On Friday, February 12, Mayor Martin Walsh and the Boston Parks and Recreation department announced that Boston-based Stoss Landscape Urbanism and Kentucky’s nonprofit forestry consultants Urban Canopy Works would co-develop the city’s first official Urban Forestry Plan.
“Trees are an important part of making Boston’s communities resilient. This plan is the first of its kind in Boston, and it will expand and protect one of our most precious natural resources, while prioritizing the needs of our residents,” wrote Mayor Walsh in a February 17 formal announcement. “Developing an urban forest plan is important to ensure our tree canopy in Boston is equitable, responsive to climate change and ensures quality of life for all Bostonians. This collaborative project with Stoss Landscape Urbanism and Urban Canopy Works will prioritize community input to ensure that residents in our neighborhoods have a central voice in this process.”
The planning process is scheduled to begin later this spring and take approximately one year. Once complete, the Urban Forest Plan will slot into both Imagine Boston 2030 and Climate Ready Boston, as managing urban trees are an important component in each. Aside from sequestering carbon, trees provide shade on hot days and mitigate the heat island effect (and pointedly don’t do so in lower-income areas devoid of foliage), prevent soil runoff by netting dirt in their roots, and generally improve quality of life. However, trees in American cities, especially in poorer neighborhoods, have always been a contentious issue and many were taken down in the name of “safety,” even as research indicates that neighborhoods with trees are often safer than those without.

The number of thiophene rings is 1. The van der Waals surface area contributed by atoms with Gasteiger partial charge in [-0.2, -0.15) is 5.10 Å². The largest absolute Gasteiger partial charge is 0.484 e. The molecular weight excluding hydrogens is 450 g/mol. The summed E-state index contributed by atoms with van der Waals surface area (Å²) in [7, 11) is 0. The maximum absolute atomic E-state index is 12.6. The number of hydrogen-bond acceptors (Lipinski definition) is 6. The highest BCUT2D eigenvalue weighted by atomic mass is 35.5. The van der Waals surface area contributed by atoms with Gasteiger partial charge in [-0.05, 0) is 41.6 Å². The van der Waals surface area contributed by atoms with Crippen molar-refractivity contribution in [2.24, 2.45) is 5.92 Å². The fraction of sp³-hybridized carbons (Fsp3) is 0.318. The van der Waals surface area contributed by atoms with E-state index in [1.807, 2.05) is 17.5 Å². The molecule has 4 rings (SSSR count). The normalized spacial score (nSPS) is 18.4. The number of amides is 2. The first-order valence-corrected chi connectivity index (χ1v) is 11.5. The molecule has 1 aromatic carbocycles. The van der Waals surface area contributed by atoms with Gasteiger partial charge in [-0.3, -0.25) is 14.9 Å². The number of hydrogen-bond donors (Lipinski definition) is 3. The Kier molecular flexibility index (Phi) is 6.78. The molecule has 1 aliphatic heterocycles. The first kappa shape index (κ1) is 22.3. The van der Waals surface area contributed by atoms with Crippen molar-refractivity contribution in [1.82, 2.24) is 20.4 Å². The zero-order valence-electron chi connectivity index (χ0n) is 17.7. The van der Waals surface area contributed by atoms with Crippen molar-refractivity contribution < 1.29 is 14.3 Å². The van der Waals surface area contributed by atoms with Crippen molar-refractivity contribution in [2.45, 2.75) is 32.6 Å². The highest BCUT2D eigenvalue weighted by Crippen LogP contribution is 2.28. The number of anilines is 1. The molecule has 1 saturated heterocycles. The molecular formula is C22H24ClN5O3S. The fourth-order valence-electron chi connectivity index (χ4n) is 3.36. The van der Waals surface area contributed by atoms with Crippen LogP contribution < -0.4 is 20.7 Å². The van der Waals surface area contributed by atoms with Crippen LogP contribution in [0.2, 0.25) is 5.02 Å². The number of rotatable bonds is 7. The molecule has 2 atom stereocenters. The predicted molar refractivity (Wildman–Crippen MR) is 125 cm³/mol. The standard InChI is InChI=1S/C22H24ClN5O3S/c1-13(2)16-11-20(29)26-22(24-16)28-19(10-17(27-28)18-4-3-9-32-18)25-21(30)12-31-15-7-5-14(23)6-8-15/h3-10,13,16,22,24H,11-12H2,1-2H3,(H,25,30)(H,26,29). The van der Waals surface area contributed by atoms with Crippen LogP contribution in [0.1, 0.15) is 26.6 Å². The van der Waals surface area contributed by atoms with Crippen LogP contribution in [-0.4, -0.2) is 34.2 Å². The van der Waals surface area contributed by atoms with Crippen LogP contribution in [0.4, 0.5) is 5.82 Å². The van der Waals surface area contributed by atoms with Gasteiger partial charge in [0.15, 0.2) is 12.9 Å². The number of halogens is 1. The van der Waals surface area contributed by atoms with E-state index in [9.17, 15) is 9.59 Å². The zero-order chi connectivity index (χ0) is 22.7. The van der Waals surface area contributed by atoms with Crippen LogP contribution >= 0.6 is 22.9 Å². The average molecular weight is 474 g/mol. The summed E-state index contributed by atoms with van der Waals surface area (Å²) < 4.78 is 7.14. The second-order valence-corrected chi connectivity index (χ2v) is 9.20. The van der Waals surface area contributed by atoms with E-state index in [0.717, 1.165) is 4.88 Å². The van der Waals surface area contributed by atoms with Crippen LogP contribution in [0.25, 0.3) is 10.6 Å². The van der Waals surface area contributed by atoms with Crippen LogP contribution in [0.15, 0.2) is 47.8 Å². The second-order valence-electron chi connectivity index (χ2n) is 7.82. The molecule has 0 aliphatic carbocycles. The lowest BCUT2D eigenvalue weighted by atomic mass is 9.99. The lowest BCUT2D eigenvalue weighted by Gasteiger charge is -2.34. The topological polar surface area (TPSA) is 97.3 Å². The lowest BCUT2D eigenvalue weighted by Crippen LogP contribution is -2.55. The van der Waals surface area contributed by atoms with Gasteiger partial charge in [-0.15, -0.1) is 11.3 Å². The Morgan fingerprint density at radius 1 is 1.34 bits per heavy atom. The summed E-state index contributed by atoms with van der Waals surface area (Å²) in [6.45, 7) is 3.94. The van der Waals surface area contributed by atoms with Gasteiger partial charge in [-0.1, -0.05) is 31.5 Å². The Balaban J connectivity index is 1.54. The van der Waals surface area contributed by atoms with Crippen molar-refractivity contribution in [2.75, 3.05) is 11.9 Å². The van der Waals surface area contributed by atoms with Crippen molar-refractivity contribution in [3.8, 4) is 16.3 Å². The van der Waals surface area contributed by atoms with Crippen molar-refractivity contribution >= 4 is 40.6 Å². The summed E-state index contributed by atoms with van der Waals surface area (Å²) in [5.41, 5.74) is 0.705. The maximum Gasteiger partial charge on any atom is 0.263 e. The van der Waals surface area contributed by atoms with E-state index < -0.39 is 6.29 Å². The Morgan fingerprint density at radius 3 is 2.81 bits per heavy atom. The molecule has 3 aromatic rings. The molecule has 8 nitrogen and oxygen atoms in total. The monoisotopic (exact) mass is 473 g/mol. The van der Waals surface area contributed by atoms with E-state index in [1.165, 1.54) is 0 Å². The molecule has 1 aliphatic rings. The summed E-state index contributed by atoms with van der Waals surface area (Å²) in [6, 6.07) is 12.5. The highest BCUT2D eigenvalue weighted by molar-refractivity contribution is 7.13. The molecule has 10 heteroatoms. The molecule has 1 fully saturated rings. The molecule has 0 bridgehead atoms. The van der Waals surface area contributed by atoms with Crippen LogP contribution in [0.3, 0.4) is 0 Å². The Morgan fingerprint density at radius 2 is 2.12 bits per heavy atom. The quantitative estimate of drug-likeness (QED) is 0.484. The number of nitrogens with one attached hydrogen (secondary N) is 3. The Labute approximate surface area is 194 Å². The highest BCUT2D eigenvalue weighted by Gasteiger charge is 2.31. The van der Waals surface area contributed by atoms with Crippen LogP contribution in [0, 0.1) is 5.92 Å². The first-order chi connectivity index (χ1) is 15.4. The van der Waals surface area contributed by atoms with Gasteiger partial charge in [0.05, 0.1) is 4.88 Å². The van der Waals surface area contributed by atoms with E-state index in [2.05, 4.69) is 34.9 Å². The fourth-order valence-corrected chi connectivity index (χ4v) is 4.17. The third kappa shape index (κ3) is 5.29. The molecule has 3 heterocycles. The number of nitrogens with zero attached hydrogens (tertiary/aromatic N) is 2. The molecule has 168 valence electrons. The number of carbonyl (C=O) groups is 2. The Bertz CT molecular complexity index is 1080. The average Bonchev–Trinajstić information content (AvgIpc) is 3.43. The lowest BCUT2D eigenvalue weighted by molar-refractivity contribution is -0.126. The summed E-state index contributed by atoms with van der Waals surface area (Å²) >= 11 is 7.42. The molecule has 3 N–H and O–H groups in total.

That’s why a community advisory group will be formed in the spring to help guide the team, and the public will be given a chance to weigh in during the advisory and scoping phases of the project, expected to begin this fall. The plan will first prioritize typically underserved neighborhoods and populations first (ie, those most affected by pollution and historically racist zoning) as part of its environmental justice platform.
With $500,000 allocated for the Urban Forest Plan, a new city arborist is expected to be hired and the city’s annual planting rate of 1,000 trees per year will double. Determining where these new trees go, what species they will be, and how to best take care of them (and encourage the community to get engaged with their care), will all be up to the Stoss and Urban Canopy Works. Aside from replanting underserved public areas such as parks and road verges, the team will also devise policies for preventing urban canopy loss on private properties. The city’s development review process will also be changed to incentivize reforestation.